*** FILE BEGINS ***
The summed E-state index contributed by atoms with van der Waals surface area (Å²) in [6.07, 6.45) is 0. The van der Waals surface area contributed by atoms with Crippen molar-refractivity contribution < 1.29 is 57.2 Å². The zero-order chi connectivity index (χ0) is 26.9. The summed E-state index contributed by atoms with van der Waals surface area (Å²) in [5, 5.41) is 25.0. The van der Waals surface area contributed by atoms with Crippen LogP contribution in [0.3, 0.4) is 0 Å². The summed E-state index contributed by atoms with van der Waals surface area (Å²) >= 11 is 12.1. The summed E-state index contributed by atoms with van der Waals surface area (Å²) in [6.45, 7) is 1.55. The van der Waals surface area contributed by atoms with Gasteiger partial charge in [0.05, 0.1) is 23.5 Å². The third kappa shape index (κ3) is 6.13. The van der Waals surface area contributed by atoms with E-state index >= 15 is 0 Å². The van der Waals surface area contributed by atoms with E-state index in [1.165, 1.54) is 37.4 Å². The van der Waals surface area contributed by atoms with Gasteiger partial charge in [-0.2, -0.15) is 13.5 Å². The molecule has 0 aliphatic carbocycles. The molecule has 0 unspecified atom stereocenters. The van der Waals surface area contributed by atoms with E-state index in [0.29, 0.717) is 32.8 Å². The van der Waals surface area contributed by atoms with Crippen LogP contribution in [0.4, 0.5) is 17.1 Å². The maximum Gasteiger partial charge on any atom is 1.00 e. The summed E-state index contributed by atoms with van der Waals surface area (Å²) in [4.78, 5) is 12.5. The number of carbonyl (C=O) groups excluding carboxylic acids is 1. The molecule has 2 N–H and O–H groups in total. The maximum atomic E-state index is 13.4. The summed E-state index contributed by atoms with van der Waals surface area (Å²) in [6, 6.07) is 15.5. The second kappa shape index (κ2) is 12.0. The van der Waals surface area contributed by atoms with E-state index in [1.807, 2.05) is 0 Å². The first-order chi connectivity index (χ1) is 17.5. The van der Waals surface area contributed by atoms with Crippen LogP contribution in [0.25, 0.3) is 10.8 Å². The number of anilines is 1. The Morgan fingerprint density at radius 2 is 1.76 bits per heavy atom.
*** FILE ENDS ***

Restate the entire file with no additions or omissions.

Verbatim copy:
The summed E-state index contributed by atoms with van der Waals surface area (Å²) in [6.07, 6.45) is 0. The van der Waals surface area contributed by atoms with Crippen molar-refractivity contribution < 1.29 is 57.2 Å². The zero-order chi connectivity index (χ0) is 26.9. The summed E-state index contributed by atoms with van der Waals surface area (Å²) in [5, 5.41) is 25.0. The van der Waals surface area contributed by atoms with Crippen LogP contribution in [0.3, 0.4) is 0 Å². The summed E-state index contributed by atoms with van der Waals surface area (Å²) >= 11 is 12.1. The summed E-state index contributed by atoms with van der Waals surface area (Å²) in [6.45, 7) is 1.55. The van der Waals surface area contributed by atoms with Gasteiger partial charge in [0.05, 0.1) is 23.5 Å². The third kappa shape index (κ3) is 6.13. The van der Waals surface area contributed by atoms with E-state index >= 15 is 0 Å². The van der Waals surface area contributed by atoms with E-state index in [1.165, 1.54) is 37.4 Å². The van der Waals surface area contributed by atoms with Gasteiger partial charge in [-0.2, -0.15) is 13.5 Å². The molecule has 0 aliphatic carbocycles. The molecule has 0 unspecified atom stereocenters. The van der Waals surface area contributed by atoms with E-state index in [0.29, 0.717) is 32.8 Å². The van der Waals surface area contributed by atoms with Crippen LogP contribution in [0.4, 0.5) is 17.1 Å². The maximum Gasteiger partial charge on any atom is 1.00 e. The summed E-state index contributed by atoms with van der Waals surface area (Å²) in [4.78, 5) is 12.5. The number of carbonyl (C=O) groups excluding carboxylic acids is 1. The molecule has 2 N–H and O–H groups in total. The maximum atomic E-state index is 13.4. The summed E-state index contributed by atoms with van der Waals surface area (Å²) in [6, 6.07) is 15.5. The second kappa shape index (κ2) is 12.0. The van der Waals surface area contributed by atoms with E-state index in [1.807, 2.05) is 0 Å². The first-order chi connectivity index (χ1) is 17.5. The van der Waals surface area contributed by atoms with Crippen LogP contribution in [0.25, 0.3) is 10.8 Å². The number of anilines is 1. The Morgan fingerprint density at radius 2 is 1.76 bits per heavy atom.